Think about the one personal accomplishment that took you the longest to achieve. Whatever accomplishment you thought of, I doubt it was as strenuous as obtaining a Brazilian Jiu Jitsu (Bjj) Black Belt (BB). It’s arguably the hardest martial art BB to acquire. Setting aside the physically demanding training involved and the fact that you have to be good at both Gi and no-Gi. An average BJJ BB (IMO) trains at least 3x a week, every week for about 10 years. I know that there are outliers E.g. Irvin, Fowler, Stevens, Penn, etc. but let’s be honest, you ain’t them.
With knowing that, why are we seeing more and more schools producing sub-par upper belts in record times? It’s the same reason why other martial arts have become watered down and commercialized once they come to America. The answer won’t surprise you. It’s money. Specifically, some BJJ instructors are starting to see what other martial arts instructors saw about 30 years ago. When you give people stuff they want, they tend to stick around. Hence, Pavlov.
Ivan Pavlov was a scientist who lived in the late 1800’s to early 1900’s. He’s most famous for realizing that if you rang a bell every time you fed a dog, the dog would start to associate the bell with food. Eventually, Pavlov could simply ring a bell and the dog would get excited and start to salivate even when no food was present. Do you see the correlation?
You initially enjoy Jiu Jitsu because it’s fun (dog reacts to food naturally). Then you get promoted and begin to associate showing up to class with promotions (dog understands a ringing bell means food and reacts to bell). Eventually, you will continue to come to class even when the instruction is terrible, all because your chasing a promotion (bell rings with no food present and dog still reacts). This is called “Classic Conditioning”
“Classic Conditioning” has a bunch of terms associated with it. The one I’m going to focus on is “extinction”. Extinction happens when you stop associating the stimulus with the reward. Because a “usual” belt promotion takes a while, extinction can and does occur. This is the same reason Children’s promotions happen more frequently (one stripe a month according to IBJJF). The reason for this is because their patience is even smaller. And here lies the problem.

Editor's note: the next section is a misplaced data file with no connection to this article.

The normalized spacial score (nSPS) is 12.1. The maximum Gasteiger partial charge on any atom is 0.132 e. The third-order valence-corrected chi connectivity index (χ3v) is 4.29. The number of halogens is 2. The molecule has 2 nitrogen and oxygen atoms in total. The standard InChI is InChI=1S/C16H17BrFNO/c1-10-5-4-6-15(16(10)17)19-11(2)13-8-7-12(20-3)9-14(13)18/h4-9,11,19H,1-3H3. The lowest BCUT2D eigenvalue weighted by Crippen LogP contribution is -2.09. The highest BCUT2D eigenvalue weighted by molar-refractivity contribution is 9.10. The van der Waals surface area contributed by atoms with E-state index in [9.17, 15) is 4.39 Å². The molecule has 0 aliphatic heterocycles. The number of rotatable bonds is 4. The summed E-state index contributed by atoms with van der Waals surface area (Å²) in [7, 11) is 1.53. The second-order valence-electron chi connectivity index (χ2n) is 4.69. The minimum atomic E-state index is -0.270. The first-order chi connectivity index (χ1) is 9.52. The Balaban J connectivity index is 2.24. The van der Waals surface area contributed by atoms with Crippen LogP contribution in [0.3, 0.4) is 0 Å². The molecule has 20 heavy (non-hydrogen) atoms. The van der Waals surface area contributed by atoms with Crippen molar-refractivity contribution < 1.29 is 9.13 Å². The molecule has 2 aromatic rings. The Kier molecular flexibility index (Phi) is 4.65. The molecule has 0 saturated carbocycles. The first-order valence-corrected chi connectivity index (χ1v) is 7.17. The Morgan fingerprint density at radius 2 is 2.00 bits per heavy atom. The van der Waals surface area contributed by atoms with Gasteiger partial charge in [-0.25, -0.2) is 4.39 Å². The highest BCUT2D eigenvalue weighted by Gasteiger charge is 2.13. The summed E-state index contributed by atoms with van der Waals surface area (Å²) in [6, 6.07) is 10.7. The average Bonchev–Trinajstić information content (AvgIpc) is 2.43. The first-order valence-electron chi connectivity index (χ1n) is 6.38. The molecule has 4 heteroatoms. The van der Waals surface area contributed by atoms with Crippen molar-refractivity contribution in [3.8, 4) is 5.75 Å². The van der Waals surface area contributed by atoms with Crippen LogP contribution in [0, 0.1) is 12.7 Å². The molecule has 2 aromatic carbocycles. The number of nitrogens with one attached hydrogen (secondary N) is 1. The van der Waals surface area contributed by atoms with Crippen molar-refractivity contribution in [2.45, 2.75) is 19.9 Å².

As an instructor, you start to realize that people are inherently impatient. Most people, if not stimulated frequently, won’t stick around. As a result, certain shady/greedy instructors figured out a way around this. The answer? Promote students quickly and constantly. Does it work? Yes. You will have a packed school that brings in a lot of money. Is it ethical or good for the sport? Hell no!
When karate was introduced to America in the late 40’s. It was the real deal. But, over the years, the aspect of producing quality martial artist took a back seat to making money. Now, almost 80 years later it’s been watered down to an unrecognizable form of its badass origins. Years ago, when I heard of someone being a BB, it meant something. Now when someone tells me they’re a BB in anything other than BJJ or Judo, I’m unaffected. It’s like they told me they graduated high school or got a part time job. I mean, it’s cool but it’s not impressive in the grand scheme of things.
**Side note: I’m not talking bad about karate as a whole, I’m speaking in generalities. There are a few good schools and styles still out there**
I love Bjj. It’s one of the greatest things ever created. And when I tell someone that I’m a BB, I want them to be impressed. I know it’s narcissistic but it’s true. I want them to associate those words with “It took me a really long time, dedication and pain to get to where I am”. This is the reason promoting fast is bad. You are watering down the achievement of every person that has reached that coveted goal. This is the same reason a fake BB fires up BJJ guys. They are spitting on our sport.
So how do we fix this problem? It starts from the top down. We must be better instructors and not give in to impatient, flaky students. If someone doesn’t have the patience to stay with it for the long haul, then they don’t deserve a BB. From a student stand point, have some patience. You’re not a child. You don’t need to be promoted every month. You’re also not a dog looking for a piece of meat. Your stimulus to show up to class shouldn’t be the belt. It should be the journey of actually learning Jiu Jitsu.
A BB shouldn’t be something that you can “buy”. If you are the owner of a “Belt factory”, please stop. And if you attend a place that is participating in this type of behavior, I suggest you find a new school. A BB needs to be difficult to earn. That’s what makes it special. If it was easy, everyone would have one.